“All these years, there’s been talk about Wonder Woman, and the thing I was very firm and steadfast about was: I only wanted to be involved in this if I can have a chance to bring back the Wonder Woman that I love,” Jenkins tells The Washington Post’s Comic Riffs. “I’m not interested in an alt-Wonder Woman; I’m not interested a new Wonder Woman. I’m interested in the Wonder Woman that I grew up with.

What Jenkins saw in TV’s bicentennial Wonder Woman was something close to the initial ideal of creator William Moulton Marston.

“It’s been interesting that she was created as such an idealized woman who is incredibly powerful who yet has everything about being a woman at her side,” Jenkins continues. “And it’s been funny: Lynda [Carter] was so that in the ‘70s with her Wonder Woman.”

(11) MORE MENTING, LESS DRINKING. Brenda W. Clough shares brief “SFWA Nebula Conference 2017” report at Book View Cafe.

I signed up to be a mentor, and was assigned not one but two mentees (the evolution of language here is especially notable; not only did I have mentees but we discussed our menting, as in “How did your menting go, did you ever catch up with your mentee?”). I got together with first one and then the other, and essentially tried to cram in tons of professional advice and answer all their questions. I also brought some pussyhats, because Grandmaster Jane Yolen demanded one, and we were photographed, hopefully for Locus.

(12) LOOSED A FATEFUL LIGHTNING. Abigail Nussbaum has eight books to cover in “Recent Reading Roundup 43”, among them a Civil War ghost story and this Hugo nominee —

Too Like the Lightning by Ada Palmer – It’s interesting that in the space of a single year, Tor published two debut novels about non-dystopian, non-corporatist future societies in which the boundaries of national and ethnic identity have been replaced by global affinity groups, to which people assign themselves according to their interests and philosophy. For all my reservations about its technothriller plot, I have to say that I prefer Malka Older’s Infomocracy to Palmer’s Too Like the Lightning, largely because I find the world in that book more interesting, and more believable as a place where people like me might possibly live.

(13) THE HOUSE GROUSE. It’s bigger than your average bear — “Microsoft founder Paul Allen reveals world’s biggest-ever plane” .

Microsoft co-founder Paul Allen has shown off the “Stratolaunch”, a colossal aircraft he hopes can soon help to hoist satellites into low earth orbit.

Allen’s company of the same name has been working on the craft since 2011, with the help of Scaled Composites.

The result of their efforts is 238 feet long, 50 feet tall and has a wingspan of 385 feet [Allen likes Imperial measurements — Ed]. The wingspan is the largest ever built, topping even Howard Hughes’ “Spruce Goose” aka the “Hughes H-4 Hercules.”

The Stratolaunch needs that colossal wing, and six engines typically used for the Boeing 747, because Allen wants it to carry up to 550,000 pounds of payload. His plan calls for the plane to “take off from a runway and fly to the approximate cruising altitude of a commercial airliner before releasing a satellite-bearing launch vehicle.”

(14) ADS THAT SUBTRACT. Marketing puts their foot in it: “Chloe Moretz ‘appalled and angry’ over body-shaming Snow White animated film advert”

Chloe Moretz said she hadn’t seen the marketing and has apologised to fans.

Plus-size model Tess Holliday tweeted a photo of the billboard poster and tagged the actress in her post, saying it was basically body-shaming.

(15) LASSO THE STARS. BBC gives Wonder Woman 4 stars out of 5.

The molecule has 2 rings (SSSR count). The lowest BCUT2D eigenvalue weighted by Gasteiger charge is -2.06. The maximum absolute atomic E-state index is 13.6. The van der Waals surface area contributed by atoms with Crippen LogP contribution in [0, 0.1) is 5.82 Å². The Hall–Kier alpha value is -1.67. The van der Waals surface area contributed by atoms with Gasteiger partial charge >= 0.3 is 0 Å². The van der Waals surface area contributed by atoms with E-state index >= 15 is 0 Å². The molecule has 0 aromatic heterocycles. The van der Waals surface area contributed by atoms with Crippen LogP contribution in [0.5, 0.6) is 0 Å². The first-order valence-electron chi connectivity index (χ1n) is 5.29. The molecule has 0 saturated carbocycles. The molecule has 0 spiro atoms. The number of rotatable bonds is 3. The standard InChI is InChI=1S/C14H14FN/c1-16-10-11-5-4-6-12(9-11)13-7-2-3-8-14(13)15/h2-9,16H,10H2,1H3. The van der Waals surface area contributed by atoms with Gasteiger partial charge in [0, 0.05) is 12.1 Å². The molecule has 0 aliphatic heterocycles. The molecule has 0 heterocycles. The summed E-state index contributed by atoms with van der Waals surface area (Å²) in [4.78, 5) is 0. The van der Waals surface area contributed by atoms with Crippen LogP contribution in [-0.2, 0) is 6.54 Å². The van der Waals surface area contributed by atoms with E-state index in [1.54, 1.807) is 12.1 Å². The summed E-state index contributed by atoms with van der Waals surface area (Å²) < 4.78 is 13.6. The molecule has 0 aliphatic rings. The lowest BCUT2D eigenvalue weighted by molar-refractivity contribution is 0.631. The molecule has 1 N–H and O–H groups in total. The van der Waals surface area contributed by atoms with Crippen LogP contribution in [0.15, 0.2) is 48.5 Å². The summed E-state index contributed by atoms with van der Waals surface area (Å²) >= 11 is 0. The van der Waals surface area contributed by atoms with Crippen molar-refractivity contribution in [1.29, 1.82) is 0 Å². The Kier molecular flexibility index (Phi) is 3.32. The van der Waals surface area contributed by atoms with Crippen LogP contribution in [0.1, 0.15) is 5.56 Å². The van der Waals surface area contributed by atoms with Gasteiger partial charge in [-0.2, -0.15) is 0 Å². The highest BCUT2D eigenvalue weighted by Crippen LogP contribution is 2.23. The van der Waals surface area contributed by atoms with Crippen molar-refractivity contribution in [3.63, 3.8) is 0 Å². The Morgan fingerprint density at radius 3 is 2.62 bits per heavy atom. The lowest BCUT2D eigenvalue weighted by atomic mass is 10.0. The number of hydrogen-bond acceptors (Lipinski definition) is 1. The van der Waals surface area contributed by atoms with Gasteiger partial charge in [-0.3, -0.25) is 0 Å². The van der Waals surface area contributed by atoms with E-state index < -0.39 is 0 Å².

In Wonder Woman’s reimagining of the princess myth, Diana, Princess of the Amazons, leaps through the air deflecting bullets with her bracelets. She enters a formal reception with a sword tucked into the back of her evening dress. But she differs from conventional princesses and superheroes in an even more pointed way — one that speaks to today’s fraught global politics. While Batman is motivated by vengeance for his parents’deaths and Superman is dedicated to saving those in peril, Wonder Woman wants nothing less than world peace. All this in a crisply executed action movie with an engaging narrative, and, in Diana (Gal Gadot), as swift and strong a heroine as anyone could have wished for.

(16) THE BALLAD OF TOLKIEN. J.R.R. Tolkien’s work, later adapted into a piece of The Silmarillion, now published in its original form: “JRR Tolkien book Beren and Lúthien published after 100 years”

Beren and Lúthien has been described as a “very personal story” that the Oxford professor thought up after returning from the Battle of the Somme.

It was edited by his son Christopher Tolkien and contains versions of a tale that became part of The Silmarillion.

The book features illustrations by Alan Lee, who won an Academy Award for his work on Peter Jackson’s film trilogy.

(17) INSIDE BASEBALL. A post for SciFiNow.UK, “Raven Strategem author Yoon Ha Lee on how his spaceships became bags of holding”, jokes about the reason before revealing a disability has something to do with it.

Bags of Holding…in SPAAACE!

When I first realized I had to deal with starship layouts in the hexarchate, I had two choices. I could either sit down (probably with my long-suffering husband) and make a loving diagram of a ship and its layout, and refer to it assiduously every time I had someone go from point A to point B. Or I could say, “Screw it,” and not deal with the problem.

Dear reader, as you have no doubt figured out already, I went with the second option.


(19) THE CURE. Cream by David Firth is a short animated film on YouTube about what happens when a miraculous product that solves all medical problems is introduced and the violent reaction against it.

[Thanks to Stephen Burridge, James Davis Nicoll, Gregory N. Hullender, Chip Hitchcock, Cat Eldridge, JJ, Martin Morse Wooster, Aaron Pound, Dann, and John King Tarpinian for some of these stories. Title credit goes to File 770 contributing editor of the day Kip W.]

79 thoughts on “Pixel Scroll 6/1/17 SCROLLS NIX HIX PIXELS

  1. The link for (17) doesn’t go to where it’s supposed to, but from the comments I get the gist.